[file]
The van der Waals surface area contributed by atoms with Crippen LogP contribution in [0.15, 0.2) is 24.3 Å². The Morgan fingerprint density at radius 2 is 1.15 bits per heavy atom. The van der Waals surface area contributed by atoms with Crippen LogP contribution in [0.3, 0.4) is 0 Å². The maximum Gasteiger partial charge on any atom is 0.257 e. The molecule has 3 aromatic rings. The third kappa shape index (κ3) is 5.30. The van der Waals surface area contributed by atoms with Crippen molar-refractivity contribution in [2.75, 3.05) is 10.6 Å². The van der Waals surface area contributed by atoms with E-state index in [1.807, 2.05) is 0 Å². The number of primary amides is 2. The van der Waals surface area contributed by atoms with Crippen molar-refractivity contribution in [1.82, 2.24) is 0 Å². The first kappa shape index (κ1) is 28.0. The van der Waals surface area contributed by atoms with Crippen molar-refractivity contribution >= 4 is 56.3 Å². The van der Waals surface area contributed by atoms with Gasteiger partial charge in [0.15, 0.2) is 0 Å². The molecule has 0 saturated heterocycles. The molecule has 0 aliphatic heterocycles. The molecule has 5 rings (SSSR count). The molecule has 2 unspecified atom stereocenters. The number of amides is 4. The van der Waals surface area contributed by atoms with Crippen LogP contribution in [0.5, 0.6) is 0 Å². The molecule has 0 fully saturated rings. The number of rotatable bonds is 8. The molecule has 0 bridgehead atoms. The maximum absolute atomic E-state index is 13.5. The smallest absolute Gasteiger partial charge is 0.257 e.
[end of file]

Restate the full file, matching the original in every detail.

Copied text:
The van der Waals surface area contributed by atoms with Crippen LogP contribution in [0.15, 0.2) is 24.3 Å². The Morgan fingerprint density at radius 2 is 1.15 bits per heavy atom. The van der Waals surface area contributed by atoms with Crippen LogP contribution in [0.3, 0.4) is 0 Å². The maximum Gasteiger partial charge on any atom is 0.257 e. The molecule has 3 aromatic rings. The third kappa shape index (κ3) is 5.30. The van der Waals surface area contributed by atoms with Crippen molar-refractivity contribution in [2.75, 3.05) is 10.6 Å². The van der Waals surface area contributed by atoms with E-state index in [1.807, 2.05) is 0 Å². The number of primary amides is 2. The van der Waals surface area contributed by atoms with Crippen molar-refractivity contribution in [1.82, 2.24) is 0 Å². The first kappa shape index (κ1) is 28.0. The van der Waals surface area contributed by atoms with Crippen molar-refractivity contribution >= 4 is 56.3 Å². The van der Waals surface area contributed by atoms with Gasteiger partial charge in [0.15, 0.2) is 0 Å². The molecule has 0 saturated heterocycles. The molecule has 0 aliphatic heterocycles. The molecule has 5 rings (SSSR count). The molecule has 2 unspecified atom stereocenters. The number of amides is 4. The van der Waals surface area contributed by atoms with Crippen LogP contribution in [0.5, 0.6) is 0 Å². The molecule has 0 fully saturated rings. The number of rotatable bonds is 8. The molecule has 0 bridgehead atoms. The maximum absolute atomic E-state index is 13.5. The smallest absolute Gasteiger partial charge is 0.257 e.